You want to know the essential online sites to use for models, radar, and the basic weather tools? DONE! You want to understand the structure of models and the role they play? DONE! You want to be able to construct forecasts from the ground up? DONE!

WEATHER SCHOOL will be presented in a seminar-type format where you'll have the ability to ask questions and dig deep. You’ll get the scoop on data acquisition, model analysis, severe weather, and actual forecasting from the big dog himself, T. Swails. With 43 years of experience and an uncanny ability to break the science down, you’ll open the door to forecasting like never before.

Along with the head master T. Swails himself, meteorologists Rebecca Kopelman and Nick Stewart of KGAN TV will be there to lend their knowledge and experience to the discussion. It will be fun, informative, and factual! This is the day for you to see, feel, and experience what it’s like to be in the hot seat of a meteorologist.

The seminar will be held January 25th and will last from noon until 5:00pm. We have limited seating and the cost is $99 dollars per person. A catered lunch will be provided. Again..not a lot of seats so reservations with a pre-payment are required. Sorry, no refunds. If there’s enough interest, a second session will be added in early February. To register or get additional information send an email to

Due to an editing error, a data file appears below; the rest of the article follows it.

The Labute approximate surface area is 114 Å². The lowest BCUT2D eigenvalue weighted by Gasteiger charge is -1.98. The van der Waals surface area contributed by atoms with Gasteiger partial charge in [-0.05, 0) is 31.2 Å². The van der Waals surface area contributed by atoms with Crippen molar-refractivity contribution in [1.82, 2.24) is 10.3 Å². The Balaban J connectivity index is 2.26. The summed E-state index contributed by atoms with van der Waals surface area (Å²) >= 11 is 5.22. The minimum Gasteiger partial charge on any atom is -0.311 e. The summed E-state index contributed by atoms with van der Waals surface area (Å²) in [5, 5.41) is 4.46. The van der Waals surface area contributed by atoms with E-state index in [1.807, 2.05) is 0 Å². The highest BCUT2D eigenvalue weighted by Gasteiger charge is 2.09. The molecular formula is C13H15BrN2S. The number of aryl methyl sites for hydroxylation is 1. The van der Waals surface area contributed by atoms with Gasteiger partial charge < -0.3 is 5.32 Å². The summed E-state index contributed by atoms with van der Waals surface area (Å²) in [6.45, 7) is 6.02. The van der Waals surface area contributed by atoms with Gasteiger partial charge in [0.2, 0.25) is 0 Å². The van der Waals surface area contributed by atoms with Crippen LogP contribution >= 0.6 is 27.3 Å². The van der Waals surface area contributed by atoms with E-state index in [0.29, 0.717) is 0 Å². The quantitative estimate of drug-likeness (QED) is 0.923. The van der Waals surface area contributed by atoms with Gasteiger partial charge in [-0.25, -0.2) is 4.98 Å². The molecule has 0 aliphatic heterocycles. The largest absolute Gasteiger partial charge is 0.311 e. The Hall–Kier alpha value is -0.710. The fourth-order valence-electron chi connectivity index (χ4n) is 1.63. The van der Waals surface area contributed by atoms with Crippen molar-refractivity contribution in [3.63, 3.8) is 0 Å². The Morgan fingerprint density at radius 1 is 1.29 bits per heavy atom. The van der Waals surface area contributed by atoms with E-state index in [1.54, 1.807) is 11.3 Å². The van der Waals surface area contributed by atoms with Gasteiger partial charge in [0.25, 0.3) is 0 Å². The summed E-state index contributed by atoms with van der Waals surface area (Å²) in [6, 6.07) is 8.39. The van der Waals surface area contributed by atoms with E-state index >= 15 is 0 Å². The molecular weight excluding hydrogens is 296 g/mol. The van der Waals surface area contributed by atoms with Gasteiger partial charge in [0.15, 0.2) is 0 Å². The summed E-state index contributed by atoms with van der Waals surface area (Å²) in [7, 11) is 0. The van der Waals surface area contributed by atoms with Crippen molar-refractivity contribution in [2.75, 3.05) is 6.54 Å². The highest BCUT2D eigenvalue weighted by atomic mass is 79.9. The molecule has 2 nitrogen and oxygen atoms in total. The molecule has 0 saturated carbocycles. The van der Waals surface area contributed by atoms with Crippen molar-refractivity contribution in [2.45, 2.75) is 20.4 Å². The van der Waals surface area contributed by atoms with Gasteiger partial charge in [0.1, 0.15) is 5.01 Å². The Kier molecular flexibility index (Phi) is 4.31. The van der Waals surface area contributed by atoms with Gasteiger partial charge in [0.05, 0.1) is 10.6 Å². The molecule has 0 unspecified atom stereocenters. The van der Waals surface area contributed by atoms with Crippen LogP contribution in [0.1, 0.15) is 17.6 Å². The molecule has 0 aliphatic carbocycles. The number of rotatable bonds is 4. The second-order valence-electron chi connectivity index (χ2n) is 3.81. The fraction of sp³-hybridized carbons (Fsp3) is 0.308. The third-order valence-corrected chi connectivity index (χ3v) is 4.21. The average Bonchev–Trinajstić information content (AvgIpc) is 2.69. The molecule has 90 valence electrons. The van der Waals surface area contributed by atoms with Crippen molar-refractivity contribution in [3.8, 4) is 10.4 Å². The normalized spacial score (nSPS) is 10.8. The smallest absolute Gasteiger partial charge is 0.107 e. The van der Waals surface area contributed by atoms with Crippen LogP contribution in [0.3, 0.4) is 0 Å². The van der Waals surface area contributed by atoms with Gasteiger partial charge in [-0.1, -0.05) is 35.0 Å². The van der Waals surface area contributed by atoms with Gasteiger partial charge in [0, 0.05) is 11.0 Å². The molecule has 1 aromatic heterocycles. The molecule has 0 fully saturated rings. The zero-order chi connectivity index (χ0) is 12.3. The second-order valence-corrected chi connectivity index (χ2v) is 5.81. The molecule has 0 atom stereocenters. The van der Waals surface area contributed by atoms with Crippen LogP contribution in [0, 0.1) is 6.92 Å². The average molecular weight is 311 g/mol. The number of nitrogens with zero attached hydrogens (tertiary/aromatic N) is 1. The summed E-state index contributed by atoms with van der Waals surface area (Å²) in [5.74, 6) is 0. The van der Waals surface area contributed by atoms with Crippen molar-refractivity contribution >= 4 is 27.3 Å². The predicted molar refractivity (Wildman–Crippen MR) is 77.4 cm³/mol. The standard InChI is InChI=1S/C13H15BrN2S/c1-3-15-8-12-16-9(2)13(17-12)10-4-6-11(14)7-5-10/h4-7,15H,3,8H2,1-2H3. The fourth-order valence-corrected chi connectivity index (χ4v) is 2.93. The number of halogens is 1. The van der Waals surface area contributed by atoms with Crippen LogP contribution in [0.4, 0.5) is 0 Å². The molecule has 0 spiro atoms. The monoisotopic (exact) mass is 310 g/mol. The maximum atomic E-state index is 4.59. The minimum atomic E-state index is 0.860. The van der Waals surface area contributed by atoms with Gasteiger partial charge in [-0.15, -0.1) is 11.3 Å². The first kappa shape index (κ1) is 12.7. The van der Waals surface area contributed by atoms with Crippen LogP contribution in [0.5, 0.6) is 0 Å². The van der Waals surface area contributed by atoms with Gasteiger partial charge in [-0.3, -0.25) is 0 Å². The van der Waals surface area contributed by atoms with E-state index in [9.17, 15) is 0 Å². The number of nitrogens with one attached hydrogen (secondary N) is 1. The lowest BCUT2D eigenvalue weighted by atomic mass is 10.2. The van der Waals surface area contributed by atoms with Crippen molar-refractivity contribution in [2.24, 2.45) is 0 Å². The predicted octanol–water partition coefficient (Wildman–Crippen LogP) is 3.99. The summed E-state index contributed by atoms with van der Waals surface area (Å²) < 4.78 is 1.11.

GIVE THE GIFT OF WEATHER. This might be the perfect gift for that hard to buy for person this Christmas. Along with a WEATHER SCHOOL admittance voucher, TSwails will send a special holiday greeting to your weather enthusiast if you give the gift of weather with the TSwails touch!



Purpose: To help weather enthusiasts understand the basics of forecasting and apply the knowledge and techniques learned to construct personal forecasts.


The essential on-line sites for models, observations, satellite and radar images, and general weather data.

Session 2: ANALYSIS:

Determining your objective goals. Short term, intermediate, or long-term. Understanding the process of analysis and its relationship to forecasting.

Model options and choices. What to use and when!

The GFS, EURO, NAM 3k, NAM 12K, Canadian, HRRR, MJO, ensembles, teleconnections, etc.

Locating, learning, and knowing what’s essential to make a reliable forecast.

The art and science of model interpretation: Using and understanding model output. Its called guidance for a reason!

Learn how to analyze key parameters such as:

Surface and upper air data

Vorticity and energy

Precipitation output

Wind and pressure


A simulation of the basic process using model output.

BREAK: A 25-30 minute recess to enjoy a catered lunch…


Thunderstorms, tornadoes, derechoes, and squall lines.

Soundings. What are they and why should I care?

Instability (CAPE) vs (CIN) Critical interaction involving moisture, heating, and forcing.

Uncovering the ingredients of a severe weather set-up.

TVS signatures. What to look for on radar.

Role of SPC vs NWS, and your local TV station regarding the warning process.

Simulated model driven forecast of a severe weather event/tornado outbreak


The key ingredients required for significant winter storm:

How to forecast the rain snow line.

How to forecast snow totals from QPF

Determining totals from snow ratios.

What to look for at the surface and at upper levels (500 and 850mb)

Model bias and determining the storm track

Simulated model driven forecast of a significant Midwest winter storm


An open period for attendees to ask questions regarding relevant topics or issues discussed during the day.


Some final words of inspiration from the events headliners

Once again, to reserve a spot or ask questions send an email to See you when the bell rings! Roll weather...T. Swails